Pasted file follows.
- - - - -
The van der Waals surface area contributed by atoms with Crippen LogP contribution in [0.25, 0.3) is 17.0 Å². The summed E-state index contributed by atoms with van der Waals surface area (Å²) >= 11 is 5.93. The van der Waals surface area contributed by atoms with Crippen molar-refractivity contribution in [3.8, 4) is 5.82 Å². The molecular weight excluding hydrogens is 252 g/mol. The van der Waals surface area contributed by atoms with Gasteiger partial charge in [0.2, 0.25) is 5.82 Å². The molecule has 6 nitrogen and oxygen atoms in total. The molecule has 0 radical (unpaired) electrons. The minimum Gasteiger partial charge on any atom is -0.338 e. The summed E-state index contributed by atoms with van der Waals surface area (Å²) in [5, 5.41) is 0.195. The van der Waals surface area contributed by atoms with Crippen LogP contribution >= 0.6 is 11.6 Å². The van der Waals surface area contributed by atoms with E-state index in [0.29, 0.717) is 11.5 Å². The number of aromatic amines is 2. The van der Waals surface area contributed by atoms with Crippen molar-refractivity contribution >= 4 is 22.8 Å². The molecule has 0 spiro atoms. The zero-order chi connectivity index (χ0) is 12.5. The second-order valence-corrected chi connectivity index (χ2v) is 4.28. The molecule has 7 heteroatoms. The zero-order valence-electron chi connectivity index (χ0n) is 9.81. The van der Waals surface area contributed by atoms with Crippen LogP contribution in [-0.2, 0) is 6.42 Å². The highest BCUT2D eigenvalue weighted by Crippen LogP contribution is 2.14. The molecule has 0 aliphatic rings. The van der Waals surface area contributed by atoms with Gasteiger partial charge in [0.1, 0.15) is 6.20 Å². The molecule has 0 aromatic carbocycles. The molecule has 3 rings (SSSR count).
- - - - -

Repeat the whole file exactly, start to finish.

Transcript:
The van der Waals surface area contributed by atoms with Crippen LogP contribution in [0.25, 0.3) is 17.0 Å². The summed E-state index contributed by atoms with van der Waals surface area (Å²) >= 11 is 5.93. The van der Waals surface area contributed by atoms with Crippen molar-refractivity contribution in [3.8, 4) is 5.82 Å². The molecular weight excluding hydrogens is 252 g/mol. The van der Waals surface area contributed by atoms with Gasteiger partial charge in [0.2, 0.25) is 5.82 Å². The molecule has 6 nitrogen and oxygen atoms in total. The molecule has 0 radical (unpaired) electrons. The minimum Gasteiger partial charge on any atom is -0.338 e. The summed E-state index contributed by atoms with van der Waals surface area (Å²) in [5, 5.41) is 0.195. The van der Waals surface area contributed by atoms with Crippen LogP contribution >= 0.6 is 11.6 Å². The van der Waals surface area contributed by atoms with E-state index in [0.29, 0.717) is 11.5 Å². The number of aromatic amines is 2. The van der Waals surface area contributed by atoms with Crippen molar-refractivity contribution >= 4 is 22.8 Å². The molecule has 0 spiro atoms. The zero-order chi connectivity index (χ0) is 12.5. The second-order valence-corrected chi connectivity index (χ2v) is 4.28. The molecule has 7 heteroatoms. The zero-order valence-electron chi connectivity index (χ0n) is 9.81. The van der Waals surface area contributed by atoms with Crippen LogP contribution in [-0.2, 0) is 6.42 Å². The highest BCUT2D eigenvalue weighted by Crippen LogP contribution is 2.14. The molecule has 0 aliphatic rings. The van der Waals surface area contributed by atoms with Gasteiger partial charge in [0.1, 0.15) is 6.20 Å². The molecule has 0 aromatic carbocycles. The molecule has 3 rings (SSSR count).